IF OUR THURSWELL IS A TYPICAL English village, assuredly Mallingham is a typical country town, only inclining to the picturesque side rather than the sordid. Like most picturesque towns, it is more highly appreciated by strangers than by its own inhabitants. Its one long street crawls along a ridge of the Downs, and from the lower level of the road that skirts this ridge and meanders among fat farms and luscious meadows, with an old Norman church here and there embowered in immemorial elms and granges mentioned in Domesday Book, steep lanes of old houses climb to the business street. It is really impossible to reach the town without a climb of some sort; and this fact, which made the site an ideal one, from the standpoint of the mediaeval founders of its walls and gates, remnants of which may yet be discovered by any one searching for them in a true archaeological spirit, causes a good deal of grumbling among the residents on both levels, who have to face many climbs in the course of an ordinary day's work. But motoring strangers, who pass through the town by the hundred every day, travelling between the two fashionable coast resorts, glance down the narrow lanes and say, “How simply lovely!” or “Doesn't it remind you of Nuremberg?” Perhaps it does remind them of Nuremberg—I have known people who affected to be reminded of Sorrento at Brighton—but for my part Mallingham only reminds me of an English country town, the convenient centre for a ten-mile area of villages. Enough business is done in its properly called High Street to allow of two banks keeping their doors open, and of half a dozen shopkeepers making modest fortunes in the course of a hundred years or so, and retiring from their half-timbered places of business to the avenue of red brick villas with well fires and radiators which an enterprising “developer” of one of the manors perceived to be a long-felt want. But the shops go on from generation to generation with the old names over the front, and in many cases with the family of the new generation living on the premises in the good old way. Only in this sense, however, may the tradesmen be said to be “above their business”; there is not the least disposition on the part of any of them to appear anything beyond what they are, for the simple reason that they do not think that the world holds anything better than a Mallingham tradesman. And, indeed, I am not sure that the world holds anything less ambitious. The aspirations of most of them do not go beyond the acquiring of a plate-glass frontage. Occasionally this dream literally crystallises, and when the crates are known to be actually awaiting delivery at the Goods Station, the “consignee” of the waybill is pointed out to strangers by the simple casement shopkeepers with bated breath and an occasional break in the voice. It is understood that the plate-glass front can only be achieved by a limited number of traders, and for years it was accounted a gross piece of presumption for any one whose lineage as a shopkeeper could not be traced through at least three generations of bill-heads to make a move in the direction of a “front”; but just before last Christmas a bolt from the blue fell upon the astonished town, for the two demure old ladies who kept a small millinery shop (with gloves and table linen at the farther end) put up bills on their small latticed window announcing a cheap sale in consequence of “impending alterations.” Now that particular shop front had remained unchanged for certainly a hundred and fifty years—perhaps two hundred and fifty years—and the two old maiden ladies who had looked after it for close upon half a century seemed the most conservative of persons, so it was taken for granted that the alterations which were “impending” had reference only to the affixing of a new sun-blind in good time for the summer, or perhaps an outside lamp to make the winter nights more cheerful.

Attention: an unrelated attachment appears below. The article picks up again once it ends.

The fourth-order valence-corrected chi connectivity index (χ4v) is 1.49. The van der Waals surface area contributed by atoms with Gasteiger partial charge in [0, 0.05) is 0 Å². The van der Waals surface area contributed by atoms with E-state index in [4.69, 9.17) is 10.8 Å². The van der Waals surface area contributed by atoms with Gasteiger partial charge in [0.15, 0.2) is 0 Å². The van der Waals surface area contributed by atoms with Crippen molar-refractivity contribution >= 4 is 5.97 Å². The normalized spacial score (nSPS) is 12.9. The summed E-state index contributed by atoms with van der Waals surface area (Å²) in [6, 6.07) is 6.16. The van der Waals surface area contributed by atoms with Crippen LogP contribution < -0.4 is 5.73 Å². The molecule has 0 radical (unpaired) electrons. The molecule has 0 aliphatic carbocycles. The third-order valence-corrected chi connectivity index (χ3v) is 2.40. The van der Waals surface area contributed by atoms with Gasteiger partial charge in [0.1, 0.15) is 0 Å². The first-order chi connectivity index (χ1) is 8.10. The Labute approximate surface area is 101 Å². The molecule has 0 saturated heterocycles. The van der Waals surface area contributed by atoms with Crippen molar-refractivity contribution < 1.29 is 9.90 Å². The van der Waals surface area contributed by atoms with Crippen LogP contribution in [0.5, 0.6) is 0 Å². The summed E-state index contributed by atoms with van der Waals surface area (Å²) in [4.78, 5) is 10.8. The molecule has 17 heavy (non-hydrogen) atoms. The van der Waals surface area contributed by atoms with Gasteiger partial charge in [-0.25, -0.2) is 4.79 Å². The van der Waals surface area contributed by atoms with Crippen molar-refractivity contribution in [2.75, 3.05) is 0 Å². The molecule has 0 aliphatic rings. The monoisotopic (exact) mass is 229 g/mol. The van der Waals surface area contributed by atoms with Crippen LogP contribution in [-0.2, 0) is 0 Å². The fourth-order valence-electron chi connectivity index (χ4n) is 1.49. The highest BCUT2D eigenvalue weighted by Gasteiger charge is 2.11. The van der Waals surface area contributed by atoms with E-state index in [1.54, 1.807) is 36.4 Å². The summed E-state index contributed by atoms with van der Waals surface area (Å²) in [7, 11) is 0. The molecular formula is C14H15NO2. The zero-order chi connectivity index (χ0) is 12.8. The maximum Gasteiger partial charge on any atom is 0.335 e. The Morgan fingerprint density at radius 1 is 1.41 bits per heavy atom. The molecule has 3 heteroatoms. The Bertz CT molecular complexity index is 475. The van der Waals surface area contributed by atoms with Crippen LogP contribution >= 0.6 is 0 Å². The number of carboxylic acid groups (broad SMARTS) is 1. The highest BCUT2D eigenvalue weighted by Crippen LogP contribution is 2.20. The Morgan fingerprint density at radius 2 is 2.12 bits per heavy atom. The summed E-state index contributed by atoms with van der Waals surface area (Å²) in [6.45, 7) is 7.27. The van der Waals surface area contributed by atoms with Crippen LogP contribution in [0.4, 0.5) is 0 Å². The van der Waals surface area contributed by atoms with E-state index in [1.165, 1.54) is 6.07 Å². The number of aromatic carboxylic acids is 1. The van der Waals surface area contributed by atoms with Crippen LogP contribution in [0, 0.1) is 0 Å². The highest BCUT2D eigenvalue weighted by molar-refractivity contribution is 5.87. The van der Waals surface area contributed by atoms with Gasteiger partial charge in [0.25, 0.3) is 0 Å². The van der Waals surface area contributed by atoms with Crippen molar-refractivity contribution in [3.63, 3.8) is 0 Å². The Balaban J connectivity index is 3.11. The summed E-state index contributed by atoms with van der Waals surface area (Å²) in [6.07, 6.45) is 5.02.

After a considerable amount of discussion on the subject an informal deputation waited upon the ladies to obtain information on a matter which, it was understood, affected the well-being of the whole community, and which was approaching a stage when a specific pronouncement one way or another was absolutely necessary.